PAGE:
Elected and community leaders from across the state gathered Friday in Portland to kick off the inaugural Latinx Institute for Public Service, a project of Oregon Latino Agenda for Action, with support from Multnomah County.
Among the attendees was Multnomah County Commissioner Jessica Vega Pederson, who was the first Latina elected to the Oregon House of Representatives and only the fifth person of color to be elected to the Multnomah County Commission.
She said it’s vital that elected leaders, their staff and decision-makers within agencies represent the people they serve; and that’s not happening now, when 1-in-4 kids entering first grade is Latinx.
“We’re a major part of Oregon but our voices are not being heard,” she said.
Vega Pederson was joined by elected Latinx leaders from school boards, local governments and the state. Joe Gallegos, who represented Hillsboro in the Oregon House of Representatives, said the event was powerful.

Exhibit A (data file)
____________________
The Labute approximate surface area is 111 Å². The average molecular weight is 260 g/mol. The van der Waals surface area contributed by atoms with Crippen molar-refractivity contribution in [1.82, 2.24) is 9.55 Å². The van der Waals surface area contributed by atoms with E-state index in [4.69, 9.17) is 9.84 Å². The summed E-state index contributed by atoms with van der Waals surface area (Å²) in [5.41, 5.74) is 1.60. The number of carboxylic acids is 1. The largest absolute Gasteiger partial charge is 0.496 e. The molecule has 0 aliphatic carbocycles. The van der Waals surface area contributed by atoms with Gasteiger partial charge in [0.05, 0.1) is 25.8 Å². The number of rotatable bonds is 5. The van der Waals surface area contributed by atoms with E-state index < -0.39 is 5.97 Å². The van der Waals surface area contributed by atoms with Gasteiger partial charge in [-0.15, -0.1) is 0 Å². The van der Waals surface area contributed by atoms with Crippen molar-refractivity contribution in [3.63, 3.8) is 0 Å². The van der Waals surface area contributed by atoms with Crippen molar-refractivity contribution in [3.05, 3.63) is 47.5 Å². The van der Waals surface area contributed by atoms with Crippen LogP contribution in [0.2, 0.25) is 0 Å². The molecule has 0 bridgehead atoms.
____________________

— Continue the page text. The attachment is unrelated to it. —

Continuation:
It’s the first time he can remember gathering with a nonpartisan group of elected Latinx leaders and younger leaders interested in entering politics or becoming leaders within institutions and in communities. He’s especially touched by the number of young people who have turned out.
Among those aspiring leaders was Isabel Rodriguez, an aspiring astrophysicist entering her final year at Portland State University before she begins a Ph.D. program. But this summer she is stepping back from science to intern at the Multnomah County Elections Office.
“Civic engagement is as important as any research I may do,” she said. “For me it’s a way of becoming visible to the people I want to influence.”
Science and leadership are both areas that she says her family is proud that she’s pursuing because it shows other young people that it’s possible for them too.
“They don’t feel this is a place they can reach,” she said. “And I want them to know that’s not true.”